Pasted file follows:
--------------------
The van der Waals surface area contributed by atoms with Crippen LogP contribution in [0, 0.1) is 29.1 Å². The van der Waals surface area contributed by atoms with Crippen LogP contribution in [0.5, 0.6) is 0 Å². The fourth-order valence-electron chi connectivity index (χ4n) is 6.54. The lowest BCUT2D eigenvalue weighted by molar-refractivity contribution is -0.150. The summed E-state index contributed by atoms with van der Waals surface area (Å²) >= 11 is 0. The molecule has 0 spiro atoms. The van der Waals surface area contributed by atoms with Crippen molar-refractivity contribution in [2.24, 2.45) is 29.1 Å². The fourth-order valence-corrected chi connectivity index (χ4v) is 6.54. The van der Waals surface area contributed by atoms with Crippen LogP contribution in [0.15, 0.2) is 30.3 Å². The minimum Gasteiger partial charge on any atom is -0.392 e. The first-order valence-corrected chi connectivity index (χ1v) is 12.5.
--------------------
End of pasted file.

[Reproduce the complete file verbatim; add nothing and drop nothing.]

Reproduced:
The van der Waals surface area contributed by atoms with Crippen LogP contribution in [0, 0.1) is 29.1 Å². The van der Waals surface area contributed by atoms with Crippen LogP contribution in [0.5, 0.6) is 0 Å². The fourth-order valence-electron chi connectivity index (χ4n) is 6.54. The lowest BCUT2D eigenvalue weighted by molar-refractivity contribution is -0.150. The summed E-state index contributed by atoms with van der Waals surface area (Å²) >= 11 is 0. The molecule has 0 spiro atoms. The van der Waals surface area contributed by atoms with Crippen molar-refractivity contribution in [2.24, 2.45) is 29.1 Å². The fourth-order valence-corrected chi connectivity index (χ4v) is 6.54. The van der Waals surface area contributed by atoms with Crippen LogP contribution in [0.15, 0.2) is 30.3 Å². The minimum Gasteiger partial charge on any atom is -0.392 e. The first-order valence-corrected chi connectivity index (χ1v) is 12.5.